BEIJING, Aug. 21 (Xinhua) -- Chinese soldiers and military officers have been sweating over the upcoming high-profile parade in commemoration of the 70th anniversary of the end of World War II for the last three months as they prepare for the show on Sept. 3.
About 12,000 members of the People's Liberation Army (PLA) and veterans of both the Communist Party of China and the Kuomintang who fought in the Chinese People's War of Resistance Against Japanese Aggression, will participate in the parade, Xinhua learned at the training base. Veterans age 90 on average.
Foreign militaries will also be present in the parade in front of Tian'anmen Square.
There are 11 foot phalanxes, 27 armament phalanxes, ten echelon formations of aircraft and two veteran teams who will ride in open-top vehicles pass the review stands, organizers said.
Participants were selected from various military regions, services and active units.
Li Yingjie, deputy commander of the foot phalanxes, said foot soldiers entered the training base on June 3 and joint training started on July 10. Li, also deputy head of the political department of the Beijing Garrison Command, praised the soldiers' perseverance.
Highlight of the parade are more than 500 pieces of China's latest weaponry. Armament on display hails from 13 military corps, demonstrating the military's modernization and innovation capability, according to the PLA, which has 2.3 million members.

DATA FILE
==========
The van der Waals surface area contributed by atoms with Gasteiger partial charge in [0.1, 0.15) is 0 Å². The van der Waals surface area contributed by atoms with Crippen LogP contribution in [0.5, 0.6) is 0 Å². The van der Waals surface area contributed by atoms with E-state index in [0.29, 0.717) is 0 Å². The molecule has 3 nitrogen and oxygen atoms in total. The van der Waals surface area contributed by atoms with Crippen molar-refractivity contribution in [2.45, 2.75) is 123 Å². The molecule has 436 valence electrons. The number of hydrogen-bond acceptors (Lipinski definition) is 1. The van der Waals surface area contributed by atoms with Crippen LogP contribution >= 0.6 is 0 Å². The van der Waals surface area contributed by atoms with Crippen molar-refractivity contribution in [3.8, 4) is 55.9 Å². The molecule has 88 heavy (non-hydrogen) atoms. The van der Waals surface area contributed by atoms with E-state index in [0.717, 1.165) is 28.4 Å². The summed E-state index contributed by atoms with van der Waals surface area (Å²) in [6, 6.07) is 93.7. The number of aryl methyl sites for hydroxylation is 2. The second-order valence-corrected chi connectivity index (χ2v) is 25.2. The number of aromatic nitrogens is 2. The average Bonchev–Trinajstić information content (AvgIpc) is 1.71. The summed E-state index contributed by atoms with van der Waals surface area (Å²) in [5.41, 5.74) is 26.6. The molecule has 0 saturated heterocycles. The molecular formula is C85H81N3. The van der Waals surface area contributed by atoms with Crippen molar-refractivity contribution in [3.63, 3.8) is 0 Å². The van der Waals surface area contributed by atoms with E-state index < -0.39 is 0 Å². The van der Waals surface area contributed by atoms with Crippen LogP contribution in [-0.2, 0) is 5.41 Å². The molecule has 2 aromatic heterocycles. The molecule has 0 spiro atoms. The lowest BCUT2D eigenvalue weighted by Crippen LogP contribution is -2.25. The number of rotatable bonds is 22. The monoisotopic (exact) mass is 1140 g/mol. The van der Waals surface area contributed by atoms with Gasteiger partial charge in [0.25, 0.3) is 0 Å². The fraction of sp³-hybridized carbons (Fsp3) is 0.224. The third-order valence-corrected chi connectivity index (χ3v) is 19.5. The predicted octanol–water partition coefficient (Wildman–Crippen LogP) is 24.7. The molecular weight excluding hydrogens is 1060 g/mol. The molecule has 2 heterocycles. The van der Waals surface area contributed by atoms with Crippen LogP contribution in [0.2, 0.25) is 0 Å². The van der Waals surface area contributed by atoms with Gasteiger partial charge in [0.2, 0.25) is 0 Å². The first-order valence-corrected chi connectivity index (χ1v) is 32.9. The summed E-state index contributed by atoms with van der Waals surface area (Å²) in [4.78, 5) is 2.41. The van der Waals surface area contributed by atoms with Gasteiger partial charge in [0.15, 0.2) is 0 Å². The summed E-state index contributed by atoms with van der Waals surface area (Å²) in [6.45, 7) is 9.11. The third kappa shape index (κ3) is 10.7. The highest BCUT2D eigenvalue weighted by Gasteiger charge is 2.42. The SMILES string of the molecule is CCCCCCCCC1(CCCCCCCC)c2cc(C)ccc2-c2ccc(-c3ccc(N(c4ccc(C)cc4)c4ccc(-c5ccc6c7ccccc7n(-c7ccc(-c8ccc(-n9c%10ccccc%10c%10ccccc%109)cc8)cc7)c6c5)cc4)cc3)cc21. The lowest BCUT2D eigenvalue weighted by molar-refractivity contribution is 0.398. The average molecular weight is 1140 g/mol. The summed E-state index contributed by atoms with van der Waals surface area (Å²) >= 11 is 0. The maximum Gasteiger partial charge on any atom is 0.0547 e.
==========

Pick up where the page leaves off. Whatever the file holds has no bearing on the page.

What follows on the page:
Li Guangbin, deputy commander of the armament phalanxes and deputy head of the political department of the 38th corps, said various technology and techniques, including China-made Beidou positioning system, were used in the deploy of the armament vehicles.
Frugality has been adopted in planning the parade, but the "shock and awe" is prevailing, Li added.
More than 100 military aircraft in ten echelon formations will fly across Tian'anmen on Sept. 3, said Yu Aishui, deputy commander of the echelons and deputy political commissar of the Beijing military region's air force.
"Training time for the parade is pressing and the task is challenging," Yu said, adding that military parade flight must be "very strict with time and space" as well as unpredictable factors such as weather.
Yu's team made six plans to deal with different meteorological conditions and more than 100 plans in 17 categories to face special situations.
Japan signed its formal surrender on Sept. 2, 1945, and China celebrated its victory the following day.